Don’t like my definition? Fine. Come up with another that accomplishes the feat of removing weapons of war from the streets of our country.

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  23. Stormy Dragon says:

    @TM01:

    I think that you just completely destroyed michael reynolds’s assertion that No One is talking about banning all guns.

    Reynolds himself has repeatedly spoken about his desire to ban all guns here. The “reasonable gun control” canard is the motte of a motte-and-bailey fallacy.

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  24. OzarkHillbilly says:

    @TM01: You are right. The DEAD never get to speak again.

    Fish in a barrel.

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  25. Daryl's other brother Darryl says:

    The NRA is fvcking up…because instead of compromising even a little bit , they fight every single little piece of common sense regulation every time there is one of these shootings…so that when the pendulum swings, it is going to swing hard. It might not be this time. But it’s coming. You can’t look at 800,000 people in DC yesterday and think the status quo is going to last forever.
    Most of the NRA membership is for background checks yet the NRA spends tens of millions to fight background checks. They aren’t serving their members and they certainly aren’t serving the general public. They are only serving the gun manufacturers.
    So here’s my question to Paul Ryan; if one of these tragic events happened at your children’s school, would that finally be enough for you to choose the safety of children over the millions that the NRA gives you and your party? Or not?

  26. TM01 says:

    @OzarkHillbilly: you idiots on the Left keep talking about fully automatic rifles as if everyone has one.

    Saying Weapons Of War again makes you sound like a raving lunatic.

    AND you’re saying to make practically all guns illegal.

    When you gain some intelligence and stop lying about what you want to actually do, then we can have a discussion about guns and some actually common sense ideas.

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  27. TM01 says:

    @OzarkHillbilly: also, what about fish in a barrel?

    Like watching them, or what?

  28. michael reynolds says:

    @TM01:
    Spare me the Priesthood of the Gun posturing, OK? I’ve fired .22 rifles and handguns, several .38 and .357 handguns. Used to own a Colt .45 Commander. Used to own a .410 shotgun. Used to own a lever-action Marlin .32. The first gun I fired was a Ruger Blackhawk .44 magnum (the blued steel.) .12 gauge shotguns of course. Let’s see, a .270 hunting rifle don’t recall the make, the M1 Garand rifle and the carbine, the Thompson submachine gun and the Browning Automatic Rifle (BAR.)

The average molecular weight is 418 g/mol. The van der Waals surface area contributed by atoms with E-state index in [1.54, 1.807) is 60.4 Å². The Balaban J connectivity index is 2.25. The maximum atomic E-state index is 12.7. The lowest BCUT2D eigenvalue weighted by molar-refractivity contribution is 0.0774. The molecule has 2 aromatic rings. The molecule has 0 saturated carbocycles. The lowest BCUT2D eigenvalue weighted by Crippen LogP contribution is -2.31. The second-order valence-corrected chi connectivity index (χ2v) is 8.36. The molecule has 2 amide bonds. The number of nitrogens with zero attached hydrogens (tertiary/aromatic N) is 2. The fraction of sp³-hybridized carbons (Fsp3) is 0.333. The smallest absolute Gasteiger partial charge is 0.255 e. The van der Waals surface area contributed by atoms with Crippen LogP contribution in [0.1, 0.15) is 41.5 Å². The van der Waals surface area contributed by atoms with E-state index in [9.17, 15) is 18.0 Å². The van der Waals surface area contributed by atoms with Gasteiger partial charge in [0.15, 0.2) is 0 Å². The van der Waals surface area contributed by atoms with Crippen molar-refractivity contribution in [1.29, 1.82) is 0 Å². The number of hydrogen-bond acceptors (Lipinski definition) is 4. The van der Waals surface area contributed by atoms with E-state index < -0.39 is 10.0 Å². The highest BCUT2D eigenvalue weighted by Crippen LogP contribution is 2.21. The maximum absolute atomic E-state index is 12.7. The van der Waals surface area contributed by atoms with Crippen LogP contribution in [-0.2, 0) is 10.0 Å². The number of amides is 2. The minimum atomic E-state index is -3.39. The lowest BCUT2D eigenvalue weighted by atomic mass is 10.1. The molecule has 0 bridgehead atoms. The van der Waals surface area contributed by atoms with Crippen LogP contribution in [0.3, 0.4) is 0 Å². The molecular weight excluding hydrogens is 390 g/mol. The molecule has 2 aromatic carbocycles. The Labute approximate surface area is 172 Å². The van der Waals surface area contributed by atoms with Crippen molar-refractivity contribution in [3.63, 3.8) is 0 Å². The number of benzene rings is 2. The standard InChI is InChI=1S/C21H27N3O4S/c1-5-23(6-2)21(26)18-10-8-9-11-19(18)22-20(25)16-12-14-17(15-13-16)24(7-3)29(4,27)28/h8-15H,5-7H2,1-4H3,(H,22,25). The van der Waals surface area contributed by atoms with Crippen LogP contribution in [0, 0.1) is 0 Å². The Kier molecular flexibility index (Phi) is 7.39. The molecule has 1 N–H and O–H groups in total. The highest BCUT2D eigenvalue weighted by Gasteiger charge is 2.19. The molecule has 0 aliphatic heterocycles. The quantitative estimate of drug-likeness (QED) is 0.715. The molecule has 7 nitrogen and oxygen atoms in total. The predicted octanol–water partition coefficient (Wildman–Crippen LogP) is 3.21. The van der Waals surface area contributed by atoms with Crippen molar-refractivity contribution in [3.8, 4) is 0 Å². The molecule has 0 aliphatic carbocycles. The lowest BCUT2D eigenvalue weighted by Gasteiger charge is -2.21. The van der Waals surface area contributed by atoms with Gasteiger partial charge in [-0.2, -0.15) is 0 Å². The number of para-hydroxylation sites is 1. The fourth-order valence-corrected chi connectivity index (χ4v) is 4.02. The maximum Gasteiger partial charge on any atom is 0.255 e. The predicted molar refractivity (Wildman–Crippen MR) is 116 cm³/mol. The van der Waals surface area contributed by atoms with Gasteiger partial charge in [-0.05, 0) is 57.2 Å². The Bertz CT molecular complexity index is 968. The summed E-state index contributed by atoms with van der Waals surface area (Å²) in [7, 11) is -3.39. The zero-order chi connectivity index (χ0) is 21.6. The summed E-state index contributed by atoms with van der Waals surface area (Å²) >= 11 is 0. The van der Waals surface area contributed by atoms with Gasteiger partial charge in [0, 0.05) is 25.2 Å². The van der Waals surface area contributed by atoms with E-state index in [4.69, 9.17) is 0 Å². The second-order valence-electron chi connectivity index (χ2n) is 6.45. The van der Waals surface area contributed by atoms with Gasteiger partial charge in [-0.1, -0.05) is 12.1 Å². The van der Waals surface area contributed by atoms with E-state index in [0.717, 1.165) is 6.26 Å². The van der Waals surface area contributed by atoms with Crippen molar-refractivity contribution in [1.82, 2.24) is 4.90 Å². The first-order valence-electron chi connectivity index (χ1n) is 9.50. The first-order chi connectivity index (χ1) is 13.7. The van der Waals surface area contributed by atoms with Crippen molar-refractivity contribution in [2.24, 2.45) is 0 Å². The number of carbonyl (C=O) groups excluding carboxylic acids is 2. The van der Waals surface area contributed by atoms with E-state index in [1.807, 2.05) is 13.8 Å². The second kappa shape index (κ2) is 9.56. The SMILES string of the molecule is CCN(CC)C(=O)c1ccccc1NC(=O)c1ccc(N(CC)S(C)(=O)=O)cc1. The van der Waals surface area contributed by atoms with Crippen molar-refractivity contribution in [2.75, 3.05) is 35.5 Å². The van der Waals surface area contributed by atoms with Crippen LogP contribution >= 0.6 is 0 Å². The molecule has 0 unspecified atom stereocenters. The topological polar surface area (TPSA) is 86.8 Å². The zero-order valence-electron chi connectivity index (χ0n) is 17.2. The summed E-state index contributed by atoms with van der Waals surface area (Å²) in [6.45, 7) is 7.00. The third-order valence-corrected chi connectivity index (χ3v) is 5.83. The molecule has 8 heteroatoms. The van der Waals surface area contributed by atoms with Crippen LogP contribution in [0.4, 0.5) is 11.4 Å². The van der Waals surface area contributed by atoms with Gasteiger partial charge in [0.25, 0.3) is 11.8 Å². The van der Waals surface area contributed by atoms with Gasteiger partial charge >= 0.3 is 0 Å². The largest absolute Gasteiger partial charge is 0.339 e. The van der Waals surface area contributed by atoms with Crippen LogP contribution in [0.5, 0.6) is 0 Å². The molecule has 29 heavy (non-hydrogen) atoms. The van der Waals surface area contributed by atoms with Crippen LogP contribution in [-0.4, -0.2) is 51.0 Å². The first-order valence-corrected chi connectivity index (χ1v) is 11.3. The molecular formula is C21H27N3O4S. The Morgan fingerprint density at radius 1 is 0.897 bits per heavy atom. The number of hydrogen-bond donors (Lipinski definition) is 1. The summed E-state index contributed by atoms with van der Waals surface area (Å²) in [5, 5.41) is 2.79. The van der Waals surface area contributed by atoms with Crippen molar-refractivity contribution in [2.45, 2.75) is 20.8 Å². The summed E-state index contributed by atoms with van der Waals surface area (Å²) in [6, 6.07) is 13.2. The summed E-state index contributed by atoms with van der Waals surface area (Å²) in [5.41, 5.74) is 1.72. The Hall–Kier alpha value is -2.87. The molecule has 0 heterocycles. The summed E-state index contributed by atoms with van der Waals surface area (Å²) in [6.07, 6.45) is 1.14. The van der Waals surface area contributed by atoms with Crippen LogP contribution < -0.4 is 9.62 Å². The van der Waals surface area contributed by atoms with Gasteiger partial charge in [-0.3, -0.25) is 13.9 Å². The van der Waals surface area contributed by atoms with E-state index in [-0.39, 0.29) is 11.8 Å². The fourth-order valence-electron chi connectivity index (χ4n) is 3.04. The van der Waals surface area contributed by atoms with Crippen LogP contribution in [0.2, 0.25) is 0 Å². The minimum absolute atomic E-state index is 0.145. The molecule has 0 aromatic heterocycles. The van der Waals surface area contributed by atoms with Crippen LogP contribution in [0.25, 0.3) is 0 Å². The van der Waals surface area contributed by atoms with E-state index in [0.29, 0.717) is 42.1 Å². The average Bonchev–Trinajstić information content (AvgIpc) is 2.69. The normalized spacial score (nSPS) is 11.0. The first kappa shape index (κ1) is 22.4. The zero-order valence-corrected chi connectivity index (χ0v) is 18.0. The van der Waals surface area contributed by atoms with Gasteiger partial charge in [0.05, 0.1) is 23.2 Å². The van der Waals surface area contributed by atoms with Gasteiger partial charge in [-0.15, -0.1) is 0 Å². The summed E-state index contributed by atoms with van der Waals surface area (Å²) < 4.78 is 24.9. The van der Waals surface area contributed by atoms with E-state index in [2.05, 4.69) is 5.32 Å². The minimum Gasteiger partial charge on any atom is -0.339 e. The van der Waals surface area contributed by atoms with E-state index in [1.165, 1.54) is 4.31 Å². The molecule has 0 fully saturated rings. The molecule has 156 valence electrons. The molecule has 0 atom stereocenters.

So, sorry, I’m not your NRA fantasy of a pansy Berkeley professor type. I’ve even made my own ammo – right from melting the lead. And before I had to go to progressive lenses I was not a bad shot. But, see, I’m like a guy who does coke a few times and shrugs it off. You’re the addict with the Swiss cheese septum. You were weak enough to be sucked in, I wasn’t. And do you know why? Because I realized owning guns made me vulnerable and weak. It made me dependent. You know: like on drugs.

    In other words, translating from Gun Nut to Normal Human, you know I’m right about muzzle velocity. It is the kinetic power in the slug that causes the catastrophic damage. That’s just physics. It doesn’t matter what the weapon looks like, it matters how much power is behind the slug.

    And that, my little friend, is quite easy to regulate.

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  29. Daryl's other brother Darryl says:

    Look…I am a certifiable gear head. If it’s a machine I’m all for it. I have eight bicycles, 5 motorcycles, a boat, and about every tool imaginable.
    I’ve got nothing against guns; they are machines…tools. I’m currently in the market for a good deal on a Colt 1911. My brother has 68 guns at last count.
    Not so long ago nobody could have imagined walking into Walmart and buying an AR-15. Today we cannot imagine what you are going to be able to buy in Walmart 10-15 years from now.
    We need to stop trying to piecemeal this and start making the ability to own a gun commensurate with it’s purpose…killing. Leave the guns alone…but regulate the fvck out of people who want them. Make the requirements for owning a gun commensurate with it’s purpose…killing people.
    I design buildings for a living. In order to get a license to do that I had to get a masters degree. I had to spend a good deal of time (years) training under another person who was licensed. Then I had to pass a test that took 9 days, all together, to get thru. Still I have to complete 18 hours of continuing education each year. Getting a license to practice law, or medicine is even worse.